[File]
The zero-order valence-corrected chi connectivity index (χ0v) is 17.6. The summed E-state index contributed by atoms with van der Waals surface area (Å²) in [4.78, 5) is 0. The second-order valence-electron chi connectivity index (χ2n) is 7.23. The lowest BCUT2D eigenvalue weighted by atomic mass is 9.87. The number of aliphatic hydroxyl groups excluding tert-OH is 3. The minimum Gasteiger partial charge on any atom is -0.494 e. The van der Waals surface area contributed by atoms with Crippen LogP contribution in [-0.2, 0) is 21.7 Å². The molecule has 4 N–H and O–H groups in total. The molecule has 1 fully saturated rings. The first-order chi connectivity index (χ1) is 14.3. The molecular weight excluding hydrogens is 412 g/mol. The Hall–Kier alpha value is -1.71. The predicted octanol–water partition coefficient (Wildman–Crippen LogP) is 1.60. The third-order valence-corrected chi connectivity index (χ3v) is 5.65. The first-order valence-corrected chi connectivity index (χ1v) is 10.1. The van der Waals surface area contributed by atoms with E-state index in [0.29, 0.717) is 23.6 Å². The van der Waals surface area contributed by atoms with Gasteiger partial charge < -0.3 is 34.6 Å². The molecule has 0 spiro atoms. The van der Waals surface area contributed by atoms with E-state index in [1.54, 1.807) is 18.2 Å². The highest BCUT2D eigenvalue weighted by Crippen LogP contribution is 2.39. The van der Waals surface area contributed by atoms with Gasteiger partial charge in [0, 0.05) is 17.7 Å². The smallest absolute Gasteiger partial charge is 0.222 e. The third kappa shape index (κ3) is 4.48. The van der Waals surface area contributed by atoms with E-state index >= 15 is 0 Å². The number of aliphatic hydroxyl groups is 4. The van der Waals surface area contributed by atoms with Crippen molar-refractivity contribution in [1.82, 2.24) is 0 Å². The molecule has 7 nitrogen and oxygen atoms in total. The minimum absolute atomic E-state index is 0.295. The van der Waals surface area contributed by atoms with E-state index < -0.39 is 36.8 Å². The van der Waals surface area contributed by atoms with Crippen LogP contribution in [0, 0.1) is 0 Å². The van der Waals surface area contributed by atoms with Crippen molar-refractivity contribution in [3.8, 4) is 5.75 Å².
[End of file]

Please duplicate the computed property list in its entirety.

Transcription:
The zero-order valence-corrected chi connectivity index (χ0v) is 17.6. The summed E-state index contributed by atoms with van der Waals surface area (Å²) in [4.78, 5) is 0. The second-order valence-electron chi connectivity index (χ2n) is 7.23. The lowest BCUT2D eigenvalue weighted by atomic mass is 9.87. The number of aliphatic hydroxyl groups excluding tert-OH is 3. The minimum Gasteiger partial charge on any atom is -0.494 e. The van der Waals surface area contributed by atoms with Crippen LogP contribution in [-0.2, 0) is 21.7 Å². The molecule has 4 N–H and O–H groups in total. The molecule has 1 fully saturated rings. The first-order chi connectivity index (χ1) is 14.3. The molecular weight excluding hydrogens is 412 g/mol. The Hall–Kier alpha value is -1.71. The predicted octanol–water partition coefficient (Wildman–Crippen LogP) is 1.60. The third-order valence-corrected chi connectivity index (χ3v) is 5.65. The first-order valence-corrected chi connectivity index (χ1v) is 10.1. The van der Waals surface area contributed by atoms with E-state index in [0.29, 0.717) is 23.6 Å². The van der Waals surface area contributed by atoms with Gasteiger partial charge < -0.3 is 34.6 Å². The molecule has 0 spiro atoms. The van der Waals surface area contributed by atoms with E-state index in [1.54, 1.807) is 18.2 Å². The highest BCUT2D eigenvalue weighted by Crippen LogP contribution is 2.39. The van der Waals surface area contributed by atoms with Gasteiger partial charge in [0, 0.05) is 17.7 Å². The smallest absolute Gasteiger partial charge is 0.222 e. The third kappa shape index (κ3) is 4.48. The van der Waals surface area contributed by atoms with E-state index >= 15 is 0 Å². The number of aliphatic hydroxyl groups is 4. The van der Waals surface area contributed by atoms with Crippen molar-refractivity contribution in [1.82, 2.24) is 0 Å². The molecule has 7 nitrogen and oxygen atoms in total. The minimum absolute atomic E-state index is 0.295. The van der Waals surface area contributed by atoms with E-state index < -0.39 is 36.8 Å². The van der Waals surface area contributed by atoms with Crippen LogP contribution in [0, 0.1) is 0 Å². The van der Waals surface area contributed by atoms with Crippen molar-refractivity contribution in [3.8, 4) is 5.75 Å².